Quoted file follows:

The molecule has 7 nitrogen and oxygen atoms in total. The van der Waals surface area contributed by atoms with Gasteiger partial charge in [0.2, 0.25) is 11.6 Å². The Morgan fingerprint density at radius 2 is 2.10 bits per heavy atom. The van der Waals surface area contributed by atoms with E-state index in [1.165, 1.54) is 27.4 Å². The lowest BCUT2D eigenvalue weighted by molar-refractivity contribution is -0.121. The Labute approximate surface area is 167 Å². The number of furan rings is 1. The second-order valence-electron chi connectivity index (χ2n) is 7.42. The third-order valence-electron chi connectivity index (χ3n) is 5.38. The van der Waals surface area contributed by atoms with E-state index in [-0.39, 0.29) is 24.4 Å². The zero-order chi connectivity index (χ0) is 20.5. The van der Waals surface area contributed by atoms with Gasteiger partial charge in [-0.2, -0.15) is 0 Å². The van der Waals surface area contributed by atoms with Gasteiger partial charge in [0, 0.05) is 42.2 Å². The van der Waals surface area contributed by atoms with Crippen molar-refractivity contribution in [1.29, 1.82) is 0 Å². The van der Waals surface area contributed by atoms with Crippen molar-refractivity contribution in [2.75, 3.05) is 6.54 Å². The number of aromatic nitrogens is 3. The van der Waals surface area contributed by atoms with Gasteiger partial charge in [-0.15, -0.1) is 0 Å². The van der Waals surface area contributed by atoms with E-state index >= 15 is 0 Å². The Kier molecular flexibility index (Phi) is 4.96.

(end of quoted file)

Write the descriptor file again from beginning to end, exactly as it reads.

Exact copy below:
The molecule has 7 nitrogen and oxygen atoms in total. The van der Waals surface area contributed by atoms with Gasteiger partial charge in [0.2, 0.25) is 11.6 Å². The Morgan fingerprint density at radius 2 is 2.10 bits per heavy atom. The van der Waals surface area contributed by atoms with E-state index in [1.165, 1.54) is 27.4 Å². The lowest BCUT2D eigenvalue weighted by molar-refractivity contribution is -0.121. The Labute approximate surface area is 167 Å². The number of furan rings is 1. The second-order valence-electron chi connectivity index (χ2n) is 7.42. The third-order valence-electron chi connectivity index (χ3n) is 5.38. The van der Waals surface area contributed by atoms with E-state index in [-0.39, 0.29) is 24.4 Å². The zero-order chi connectivity index (χ0) is 20.5. The van der Waals surface area contributed by atoms with Gasteiger partial charge in [-0.2, -0.15) is 0 Å². The van der Waals surface area contributed by atoms with Gasteiger partial charge in [0, 0.05) is 42.2 Å². The van der Waals surface area contributed by atoms with Crippen molar-refractivity contribution in [1.29, 1.82) is 0 Å². The van der Waals surface area contributed by atoms with Crippen molar-refractivity contribution in [2.75, 3.05) is 6.54 Å². The number of aromatic nitrogens is 3. The van der Waals surface area contributed by atoms with Gasteiger partial charge in [-0.15, -0.1) is 0 Å². The van der Waals surface area contributed by atoms with E-state index >= 15 is 0 Å². The Kier molecular flexibility index (Phi) is 4.96.